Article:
14/04/2016
14/04/2016
14/04/2016 C.S.M. William Murdock left a widow and five children.
14/04/2016 William Murdock was the eldest son of Richard and Bess Murdock. Richard Murdock married Elizabeth McKinney on 22nd February 1870 in the district of Cookstown.
14/04/2016 William Murdock was born on 11th February 1873 in Unagh, Lissan, Cookstown. He was one of eight children (1911 census).
14/04/2016 Known Family: Richard Murdock, Eliza Murdock, Mary Murdock (born 13th January 1871), William Murdock (born 11th February 1873), Eliza Murdock (born 19th July 1876), Richard Murdock (born 20th December 1878), George Murdock (born 12th September 1881), Annie Murdock (born 16th March 1884), Sarah Murdock (born about 1888).
14/04/2016 The 1901 census does not list William as living with the family at house 11 in Unagh, Lissan Lower, County Tyrone. His father was a gamekeeper. His mother was servant and cook.
14/04/2016 The 1911 census does not list William as living with the family at house 16 in Unagh, Lissan Lower. His father was a farmer.
14/04/2016 He later went to India and was stationed there until the Boer War started. He was then sent back to South Africa and took part in a number of engagements without injury.
14/04/2016 Company Sergeant Major William Murdock served six more years in India and the last two years of his service were spent in Perth.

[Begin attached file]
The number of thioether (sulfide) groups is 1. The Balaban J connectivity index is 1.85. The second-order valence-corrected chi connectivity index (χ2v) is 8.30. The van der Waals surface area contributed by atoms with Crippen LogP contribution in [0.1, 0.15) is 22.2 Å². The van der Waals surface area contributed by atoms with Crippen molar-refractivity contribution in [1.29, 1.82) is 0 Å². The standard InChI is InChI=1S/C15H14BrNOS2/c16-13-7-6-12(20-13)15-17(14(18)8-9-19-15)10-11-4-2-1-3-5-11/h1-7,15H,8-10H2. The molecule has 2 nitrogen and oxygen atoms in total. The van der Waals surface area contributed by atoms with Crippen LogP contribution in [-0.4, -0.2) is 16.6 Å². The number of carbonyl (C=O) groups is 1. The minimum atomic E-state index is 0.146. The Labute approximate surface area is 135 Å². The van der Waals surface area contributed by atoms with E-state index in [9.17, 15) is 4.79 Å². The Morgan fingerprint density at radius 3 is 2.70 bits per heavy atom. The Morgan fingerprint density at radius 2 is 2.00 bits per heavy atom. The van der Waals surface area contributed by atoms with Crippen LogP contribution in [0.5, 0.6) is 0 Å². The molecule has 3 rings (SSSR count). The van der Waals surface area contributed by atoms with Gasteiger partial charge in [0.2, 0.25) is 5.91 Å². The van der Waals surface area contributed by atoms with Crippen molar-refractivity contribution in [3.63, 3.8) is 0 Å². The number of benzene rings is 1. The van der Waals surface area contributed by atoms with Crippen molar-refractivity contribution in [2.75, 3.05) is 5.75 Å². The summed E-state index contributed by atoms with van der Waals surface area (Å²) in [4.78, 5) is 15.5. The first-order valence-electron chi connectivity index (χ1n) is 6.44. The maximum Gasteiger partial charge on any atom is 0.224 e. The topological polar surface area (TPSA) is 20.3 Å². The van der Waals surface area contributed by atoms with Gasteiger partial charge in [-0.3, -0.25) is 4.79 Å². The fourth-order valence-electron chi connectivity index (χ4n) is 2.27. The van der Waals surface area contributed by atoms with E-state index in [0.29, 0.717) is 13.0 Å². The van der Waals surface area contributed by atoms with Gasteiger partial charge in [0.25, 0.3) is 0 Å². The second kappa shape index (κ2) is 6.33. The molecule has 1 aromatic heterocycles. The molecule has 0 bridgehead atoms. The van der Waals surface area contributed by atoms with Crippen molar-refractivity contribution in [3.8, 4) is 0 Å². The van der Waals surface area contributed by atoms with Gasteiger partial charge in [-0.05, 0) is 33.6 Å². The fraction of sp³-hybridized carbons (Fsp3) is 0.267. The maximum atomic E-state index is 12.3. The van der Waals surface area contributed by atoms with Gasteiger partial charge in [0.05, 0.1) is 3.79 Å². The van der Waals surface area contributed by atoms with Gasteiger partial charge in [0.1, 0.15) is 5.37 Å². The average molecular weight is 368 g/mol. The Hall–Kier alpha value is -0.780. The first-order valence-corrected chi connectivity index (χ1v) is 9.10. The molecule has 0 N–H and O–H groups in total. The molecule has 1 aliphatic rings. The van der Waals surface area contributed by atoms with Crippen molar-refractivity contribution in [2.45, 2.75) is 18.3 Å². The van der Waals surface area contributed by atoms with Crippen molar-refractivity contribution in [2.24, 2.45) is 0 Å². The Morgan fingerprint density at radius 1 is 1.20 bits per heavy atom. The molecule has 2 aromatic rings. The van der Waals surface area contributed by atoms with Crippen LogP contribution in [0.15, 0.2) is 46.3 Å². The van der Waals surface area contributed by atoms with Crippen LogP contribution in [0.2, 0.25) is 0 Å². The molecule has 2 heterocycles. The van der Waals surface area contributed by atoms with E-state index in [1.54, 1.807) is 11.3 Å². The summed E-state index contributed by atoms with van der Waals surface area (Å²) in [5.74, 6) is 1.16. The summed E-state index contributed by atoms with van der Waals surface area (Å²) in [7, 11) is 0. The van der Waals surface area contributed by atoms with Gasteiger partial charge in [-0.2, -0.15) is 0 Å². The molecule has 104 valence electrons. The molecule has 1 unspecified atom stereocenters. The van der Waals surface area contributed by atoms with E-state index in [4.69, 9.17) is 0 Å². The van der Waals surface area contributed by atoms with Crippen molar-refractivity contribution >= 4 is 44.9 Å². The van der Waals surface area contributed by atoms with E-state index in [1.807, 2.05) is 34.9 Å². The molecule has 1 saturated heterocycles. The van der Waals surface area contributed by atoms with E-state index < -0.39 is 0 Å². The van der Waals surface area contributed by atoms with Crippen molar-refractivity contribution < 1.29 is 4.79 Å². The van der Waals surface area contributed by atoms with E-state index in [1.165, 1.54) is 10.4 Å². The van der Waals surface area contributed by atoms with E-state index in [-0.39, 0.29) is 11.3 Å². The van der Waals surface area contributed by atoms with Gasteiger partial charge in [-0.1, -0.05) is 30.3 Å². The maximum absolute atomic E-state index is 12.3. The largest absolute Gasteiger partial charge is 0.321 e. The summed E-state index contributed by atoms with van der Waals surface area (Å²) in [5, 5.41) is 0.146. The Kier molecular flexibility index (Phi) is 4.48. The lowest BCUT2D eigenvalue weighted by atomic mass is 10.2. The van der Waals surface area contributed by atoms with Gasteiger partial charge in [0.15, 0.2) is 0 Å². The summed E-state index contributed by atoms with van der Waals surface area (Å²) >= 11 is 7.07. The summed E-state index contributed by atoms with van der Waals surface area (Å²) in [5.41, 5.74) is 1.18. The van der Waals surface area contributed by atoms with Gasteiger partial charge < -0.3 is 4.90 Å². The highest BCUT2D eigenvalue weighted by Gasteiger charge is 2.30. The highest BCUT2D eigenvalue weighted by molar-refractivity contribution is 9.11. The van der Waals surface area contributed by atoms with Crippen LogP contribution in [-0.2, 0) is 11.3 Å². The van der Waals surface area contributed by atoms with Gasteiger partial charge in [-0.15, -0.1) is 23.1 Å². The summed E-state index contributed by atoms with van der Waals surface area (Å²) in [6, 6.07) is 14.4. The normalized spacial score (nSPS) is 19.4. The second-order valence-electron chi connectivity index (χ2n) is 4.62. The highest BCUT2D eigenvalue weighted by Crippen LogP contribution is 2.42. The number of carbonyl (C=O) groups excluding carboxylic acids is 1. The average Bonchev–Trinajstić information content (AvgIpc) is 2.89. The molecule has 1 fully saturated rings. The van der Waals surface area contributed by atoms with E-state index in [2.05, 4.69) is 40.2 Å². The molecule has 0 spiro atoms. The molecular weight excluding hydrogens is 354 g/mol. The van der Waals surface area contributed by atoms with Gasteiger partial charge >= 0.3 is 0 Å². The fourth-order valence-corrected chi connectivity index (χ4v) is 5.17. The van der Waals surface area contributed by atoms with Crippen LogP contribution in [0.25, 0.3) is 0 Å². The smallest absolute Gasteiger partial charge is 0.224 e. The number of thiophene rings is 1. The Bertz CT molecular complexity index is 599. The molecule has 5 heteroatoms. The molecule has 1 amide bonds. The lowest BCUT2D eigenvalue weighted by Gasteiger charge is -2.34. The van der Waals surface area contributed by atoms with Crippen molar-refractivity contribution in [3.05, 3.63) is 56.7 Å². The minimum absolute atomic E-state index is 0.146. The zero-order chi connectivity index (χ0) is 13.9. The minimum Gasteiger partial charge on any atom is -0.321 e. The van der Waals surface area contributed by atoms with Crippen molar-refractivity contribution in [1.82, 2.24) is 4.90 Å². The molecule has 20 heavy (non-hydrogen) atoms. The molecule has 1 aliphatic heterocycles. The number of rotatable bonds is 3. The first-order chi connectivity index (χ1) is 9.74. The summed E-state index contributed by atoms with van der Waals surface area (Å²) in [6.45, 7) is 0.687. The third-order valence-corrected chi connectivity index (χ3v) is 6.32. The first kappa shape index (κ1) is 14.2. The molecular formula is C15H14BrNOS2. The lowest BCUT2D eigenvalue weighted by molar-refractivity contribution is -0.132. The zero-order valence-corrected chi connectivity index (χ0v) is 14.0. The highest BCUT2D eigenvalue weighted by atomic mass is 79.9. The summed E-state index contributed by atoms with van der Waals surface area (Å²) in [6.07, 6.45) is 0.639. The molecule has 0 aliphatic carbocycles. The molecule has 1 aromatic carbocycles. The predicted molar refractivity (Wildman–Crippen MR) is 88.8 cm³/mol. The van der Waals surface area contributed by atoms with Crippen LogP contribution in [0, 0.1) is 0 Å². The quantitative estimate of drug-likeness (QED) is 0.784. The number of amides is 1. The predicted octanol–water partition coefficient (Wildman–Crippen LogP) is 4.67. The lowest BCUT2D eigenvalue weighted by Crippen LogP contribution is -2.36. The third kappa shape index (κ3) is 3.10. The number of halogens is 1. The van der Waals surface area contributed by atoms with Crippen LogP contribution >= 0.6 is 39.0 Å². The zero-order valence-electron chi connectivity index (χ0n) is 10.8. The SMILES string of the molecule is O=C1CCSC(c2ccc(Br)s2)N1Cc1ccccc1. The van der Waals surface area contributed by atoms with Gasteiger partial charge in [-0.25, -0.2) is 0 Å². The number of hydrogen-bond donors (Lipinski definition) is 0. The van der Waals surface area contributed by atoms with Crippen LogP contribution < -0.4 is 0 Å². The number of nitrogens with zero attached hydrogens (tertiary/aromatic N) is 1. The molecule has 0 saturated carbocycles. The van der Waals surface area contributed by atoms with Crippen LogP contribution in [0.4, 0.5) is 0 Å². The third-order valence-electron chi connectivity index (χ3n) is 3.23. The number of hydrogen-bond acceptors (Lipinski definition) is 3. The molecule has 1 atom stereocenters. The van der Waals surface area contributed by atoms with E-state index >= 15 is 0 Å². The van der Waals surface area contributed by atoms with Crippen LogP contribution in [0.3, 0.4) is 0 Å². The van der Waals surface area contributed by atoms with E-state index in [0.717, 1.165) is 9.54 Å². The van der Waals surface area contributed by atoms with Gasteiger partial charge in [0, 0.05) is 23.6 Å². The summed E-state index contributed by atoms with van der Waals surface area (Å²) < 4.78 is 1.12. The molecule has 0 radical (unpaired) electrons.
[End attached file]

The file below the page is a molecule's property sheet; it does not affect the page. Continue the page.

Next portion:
14/04/2016 In July 1914 he retired on a pension and went to live in Edinburgh. When war was declared he was called up and was engaged for several months training troops in England. He was sent to France with his Regiment during the summer of 1915.
14/04/2016 By September 1915 plans were in place for what became the Battle of Loos and it was during the first morning of the offensive that William was killed in action.
14/04/2016 Company Sergeant Major William Murdock was serving with the 9th Battalion of the Black Watch (Royal Highlanders) when he was killed in action in Loos on Saturday 25th September 1915.
14/04/2016 Company Sergeant Major William Murdock has no known grave and is commemorated on the Loos Memorial. The memorial forms the sides and back of Dud Corner Cemetery. It commemorates over 20,000 officers and men who have no known grave, who fell in the area from the River Lys to the old southern boundary of the First Army, east and west of Grenay. Loos-en-Gohelle is a village five kilometres north-west of Lens in France.
14/04/2016 William Murdock is also commemorated on Cookstown Cenotaph and First Presbyterian Roll of Honour, Cookstown.
14/04/2016 William’s father Richard died on 5th February 1917. In his will, which describes him as a gamekeeper, he left 34 pounds to his second oldest son, Richard Murdock, who was a school teacher.
14/04/2016 The attack began at 6.30am and by about 7.20am the 9th Battalion had taken the second German line and were fighting their way through the village of Loos when William was killed.
30/12/2015